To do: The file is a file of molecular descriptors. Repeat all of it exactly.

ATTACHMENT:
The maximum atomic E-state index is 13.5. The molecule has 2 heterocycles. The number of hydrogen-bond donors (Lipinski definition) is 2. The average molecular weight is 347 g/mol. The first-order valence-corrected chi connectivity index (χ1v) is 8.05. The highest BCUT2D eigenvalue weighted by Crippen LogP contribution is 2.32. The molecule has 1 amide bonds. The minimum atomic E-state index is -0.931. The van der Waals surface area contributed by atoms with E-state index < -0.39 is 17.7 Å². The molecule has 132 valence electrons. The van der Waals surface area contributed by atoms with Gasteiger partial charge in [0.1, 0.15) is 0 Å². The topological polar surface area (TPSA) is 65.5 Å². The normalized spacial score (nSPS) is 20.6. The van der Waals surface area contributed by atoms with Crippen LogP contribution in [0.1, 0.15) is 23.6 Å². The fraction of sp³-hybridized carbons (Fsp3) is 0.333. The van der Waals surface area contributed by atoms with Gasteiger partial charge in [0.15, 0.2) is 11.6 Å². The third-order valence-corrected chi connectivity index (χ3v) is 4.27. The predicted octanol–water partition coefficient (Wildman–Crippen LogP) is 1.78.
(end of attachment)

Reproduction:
The maximum atomic E-state index is 13.5. The molecule has 2 heterocycles. The number of hydrogen-bond donors (Lipinski definition) is 2. The average molecular weight is 347 g/mol. The first-order valence-corrected chi connectivity index (χ1v) is 8.05. The highest BCUT2D eigenvalue weighted by Crippen LogP contribution is 2.32. The molecule has 1 amide bonds. The minimum atomic E-state index is -0.931. The van der Waals surface area contributed by atoms with E-state index < -0.39 is 17.7 Å². The molecule has 132 valence electrons. The van der Waals surface area contributed by atoms with Gasteiger partial charge in [0.1, 0.15) is 0 Å². The topological polar surface area (TPSA) is 65.5 Å². The normalized spacial score (nSPS) is 20.6. The van der Waals surface area contributed by atoms with Crippen LogP contribution in [0.1, 0.15) is 23.6 Å². The fraction of sp³-hybridized carbons (Fsp3) is 0.333. The van der Waals surface area contributed by atoms with Gasteiger partial charge in [0.15, 0.2) is 11.6 Å². The third-order valence-corrected chi connectivity index (χ3v) is 4.27. The predicted octanol–water partition coefficient (Wildman–Crippen LogP) is 1.78.